Either is fine. Cook them longer if you don’t defrost first. You can also cook them and then freez them so you are just reheating.

  • Anita
    July 29, 2014 at 3:21 PM

    This recipe and your blog look great! Love the recipes you post. I’m curious though, you say your husband is Hispanic, but his parents are of German/Latvian descent? Growing up in Argentina does not make someone Hispanic, just knowledgeable about the Hispanic culture. His ancestry would be German/Latvian, not Hispanic.

    • Stephanie
      July 29, 2014 at 8:20 PM

      Hi Anita. I just went back and edited the post to make it more clear. His family is of German/Lativian descient but they immigrated to Argentina a few generations ago. So they are both. 🙂
      Also, almost everyone in Argentina is like that. A lot Argentinians have bloodlines from Spain, Italy and Germany. I am as white as they get, so I will double check because you made me unsure of myself, but I am pretty damn sure Argentians are considered hispanic. But whatever you want to call his bloodline, his parents are immigrants to the USA. That is my point. My husband is a first generation American, and he would not be here, and my daughter would not be here, if they were not allowed in this country. So I am not saying I have the answer to immigration reform, but I would like people to know that my husband is a first generation American and to think about what makes it ok for his parents to immigrants but not children from Mexico?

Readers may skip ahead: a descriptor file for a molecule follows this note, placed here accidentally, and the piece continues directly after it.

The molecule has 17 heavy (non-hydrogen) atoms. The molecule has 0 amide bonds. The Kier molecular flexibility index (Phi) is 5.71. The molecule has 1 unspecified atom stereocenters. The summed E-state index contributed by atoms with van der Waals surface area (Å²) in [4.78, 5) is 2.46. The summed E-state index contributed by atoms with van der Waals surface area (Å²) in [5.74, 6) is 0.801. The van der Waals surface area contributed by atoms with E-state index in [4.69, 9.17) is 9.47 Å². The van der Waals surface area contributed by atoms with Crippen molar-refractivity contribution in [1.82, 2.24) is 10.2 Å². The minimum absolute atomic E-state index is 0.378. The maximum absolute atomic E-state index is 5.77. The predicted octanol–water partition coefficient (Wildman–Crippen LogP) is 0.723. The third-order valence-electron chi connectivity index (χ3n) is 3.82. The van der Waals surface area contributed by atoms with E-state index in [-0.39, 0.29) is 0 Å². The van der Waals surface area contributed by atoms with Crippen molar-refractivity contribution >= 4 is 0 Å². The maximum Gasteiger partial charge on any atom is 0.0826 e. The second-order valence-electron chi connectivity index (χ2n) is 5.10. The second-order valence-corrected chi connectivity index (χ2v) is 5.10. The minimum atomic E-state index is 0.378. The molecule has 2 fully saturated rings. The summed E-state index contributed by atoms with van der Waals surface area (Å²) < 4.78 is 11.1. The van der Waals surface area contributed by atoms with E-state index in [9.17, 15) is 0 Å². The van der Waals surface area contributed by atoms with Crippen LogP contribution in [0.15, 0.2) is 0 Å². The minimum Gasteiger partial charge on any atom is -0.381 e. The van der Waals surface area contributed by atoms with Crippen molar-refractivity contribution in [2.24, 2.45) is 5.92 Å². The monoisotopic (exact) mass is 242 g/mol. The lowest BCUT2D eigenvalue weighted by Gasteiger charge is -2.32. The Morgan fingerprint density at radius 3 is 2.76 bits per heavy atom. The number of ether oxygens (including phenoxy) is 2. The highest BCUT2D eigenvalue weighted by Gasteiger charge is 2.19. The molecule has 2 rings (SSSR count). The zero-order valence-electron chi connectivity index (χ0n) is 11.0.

• Stephanie
        July 29, 2014 at 8:46 PM

        Just looked it up and found this: The U.S. Census Bureau defines the ethnonym Hispanic or Latino to refer to “a person of Cuban, Mexican, Puerto Rican, South or Central American (except for Brazil), or other Spanish culture or origin regardless of race.”, and states that Hispanics or Latinos can be of any race, any ancestry, any ethnicity. So yeah, they are Hispanic.

  • y
    August 3, 2014 at 8:02 PM

    If buying pre-prepared pie pastry circles, how many does this recipe use? Put another way, can you give an idea od the yield for this recipe? Thanks for sharing, it looks really tasty, and I’ve been looking for hearty, portable food that works for both an adult & toddler 🙂

    • Stephanie
      August 5, 2014 at 3:54 PM

      The circles are about 3 to 4 inches in diameter. And it depends on how much you stuff them. I like to stuff them as big as I can, but then it does make it harder to pinch them closed. 🙂

  • Nevena
    April 24, 2016 at 9:29 PM

    These look amazing! I too am Argentinean and miss making empanadas since I went gluten-free. I had a question about the pie pastry dough. Is there another recipe on your site for this or is it available in stores?
    And kudos for standing up to the poster who questioned your hispanic heritage! I get that all the time! No one questions the American heritage of someone whose ancestors immigrated to the U.S. from Europe many generations ago. Why should Argentineans be any different! 🙂

    • Stephanie
      May 2, 2016 at 1:36 PM

      Thanks Nevena! I have to make the pie crust from scratch but I honestly have been reverting to using Wholesome’s gluten free Pie crust and making like an empanada pie instead of a hand held version. 🙂